An Emotional Sign You Have Very High Intelligence

This upbeat emotion is linked to having higher intelligence.

This upbeat emotion is linked to having higher intelligence.

People who feel happier tend to have a higher IQ, studies find.

In fact, experiencing positive emotions, feeling lively and wide awake all predict higher intelligence.

The idea that more intelligent people tend to be grumpy or unhappy is probably not true, on average.

Part of this link between intelligence and happiness may be down to life circumstances.

More intelligent people tend to be better off, have higher levels of education and consequently have better jobs.

The findings come from a survey of 6,870 people who were given tests of happiness and IQ.

The results showed that people with higher IQs (120-129) were happier than those with lower IQs (70-99).

The average IQ across the whole population is 100.

The study’s authors write:

“In this large nationally representative study, we found that IQ is associated with self-reported happiness, which provides support for our hypothesis.

Levels of happiness were lowest in the lower IQ groups and highest in the higher IQ groups.”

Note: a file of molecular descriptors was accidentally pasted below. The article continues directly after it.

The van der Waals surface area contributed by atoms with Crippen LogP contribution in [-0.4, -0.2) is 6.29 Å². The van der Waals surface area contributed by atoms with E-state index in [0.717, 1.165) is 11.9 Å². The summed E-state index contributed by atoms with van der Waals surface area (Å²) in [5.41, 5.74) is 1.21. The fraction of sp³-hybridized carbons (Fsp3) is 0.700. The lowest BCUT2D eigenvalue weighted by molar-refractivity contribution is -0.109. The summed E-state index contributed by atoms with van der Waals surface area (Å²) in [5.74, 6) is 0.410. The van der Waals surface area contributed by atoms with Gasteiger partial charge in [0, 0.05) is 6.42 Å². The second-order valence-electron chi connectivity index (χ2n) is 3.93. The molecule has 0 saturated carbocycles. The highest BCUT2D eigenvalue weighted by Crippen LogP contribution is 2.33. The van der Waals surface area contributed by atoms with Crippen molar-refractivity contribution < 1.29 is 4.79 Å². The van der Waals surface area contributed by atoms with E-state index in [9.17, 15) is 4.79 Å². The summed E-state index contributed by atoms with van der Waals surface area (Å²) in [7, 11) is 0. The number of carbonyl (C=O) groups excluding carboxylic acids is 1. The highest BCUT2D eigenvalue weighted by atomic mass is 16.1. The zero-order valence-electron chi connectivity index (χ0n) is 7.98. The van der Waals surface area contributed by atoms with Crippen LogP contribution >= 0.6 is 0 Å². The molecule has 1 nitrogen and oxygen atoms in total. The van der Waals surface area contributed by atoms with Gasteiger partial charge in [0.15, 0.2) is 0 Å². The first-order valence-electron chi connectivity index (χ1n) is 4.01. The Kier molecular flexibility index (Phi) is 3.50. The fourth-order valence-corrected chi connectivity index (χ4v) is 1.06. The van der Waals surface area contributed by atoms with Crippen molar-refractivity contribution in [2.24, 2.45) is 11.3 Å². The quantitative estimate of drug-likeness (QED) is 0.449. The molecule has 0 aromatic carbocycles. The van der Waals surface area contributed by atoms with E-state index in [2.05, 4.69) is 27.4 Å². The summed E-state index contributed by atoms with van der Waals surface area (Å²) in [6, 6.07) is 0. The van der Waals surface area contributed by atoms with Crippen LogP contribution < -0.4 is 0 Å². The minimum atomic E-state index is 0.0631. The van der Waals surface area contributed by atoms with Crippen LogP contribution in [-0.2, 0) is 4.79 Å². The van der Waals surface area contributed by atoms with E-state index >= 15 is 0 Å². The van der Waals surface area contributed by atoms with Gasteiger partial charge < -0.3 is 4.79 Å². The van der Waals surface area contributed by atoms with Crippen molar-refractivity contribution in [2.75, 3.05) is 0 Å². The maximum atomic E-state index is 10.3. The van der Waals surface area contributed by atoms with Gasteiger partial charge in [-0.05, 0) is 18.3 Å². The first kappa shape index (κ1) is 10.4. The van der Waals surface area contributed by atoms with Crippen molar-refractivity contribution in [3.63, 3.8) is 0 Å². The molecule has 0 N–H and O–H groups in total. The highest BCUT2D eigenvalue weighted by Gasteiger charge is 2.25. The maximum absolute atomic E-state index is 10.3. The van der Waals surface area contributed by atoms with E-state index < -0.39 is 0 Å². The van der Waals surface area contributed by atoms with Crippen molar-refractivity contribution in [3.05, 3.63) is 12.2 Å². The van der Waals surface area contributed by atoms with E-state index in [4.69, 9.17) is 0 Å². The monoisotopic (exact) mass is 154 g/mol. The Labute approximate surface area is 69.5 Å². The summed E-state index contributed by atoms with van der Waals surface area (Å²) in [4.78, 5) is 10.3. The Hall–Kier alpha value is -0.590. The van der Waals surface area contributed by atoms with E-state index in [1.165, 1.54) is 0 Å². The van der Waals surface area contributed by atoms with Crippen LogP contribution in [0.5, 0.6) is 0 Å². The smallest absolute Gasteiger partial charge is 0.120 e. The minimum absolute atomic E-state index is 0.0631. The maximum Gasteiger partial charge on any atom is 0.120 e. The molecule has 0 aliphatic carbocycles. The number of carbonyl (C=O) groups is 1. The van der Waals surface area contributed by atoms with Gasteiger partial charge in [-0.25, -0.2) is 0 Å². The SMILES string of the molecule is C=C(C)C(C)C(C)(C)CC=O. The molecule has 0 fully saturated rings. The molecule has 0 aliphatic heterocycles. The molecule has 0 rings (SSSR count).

People with higher IQs tend to have better health, the study also found.

Poor health may be linked to low IQ due to lower learning abilities, the study’s authors write:

“One study suggests that people with lower IQ are more
likely to experience health problems because of a reduced
propensity to learn, reason and problem-solve, and because of difficulties in adhering to complex treatments, which often require following detailed instructions, and self-monitoring.”

Another study has shown that stable happiness is also a sign of higher IQ.

People with higher IQs are just as happy at 31-years-old as they are at 51.

More intelligent people experience fewer drops in their happiness over the years.

In contrast, the happiness of people with lower IQs is not just lower overall, but also goes up and down more over the years.

The study was published in the journal Psychological Medicine (Ali et al., 2013).

Author: Jeremy Dean

Psychologist, Jeremy Dean, PhD is the founder and author of PsyBlog. He holds a doctorate in psychology from University College London and two other advanced degrees in psychology. He has been writing about scientific research on PsyBlog since 2004. He is also the author of the book "Making Habits, Breaking Habits" (Da Capo, 2013) and several ebooks.

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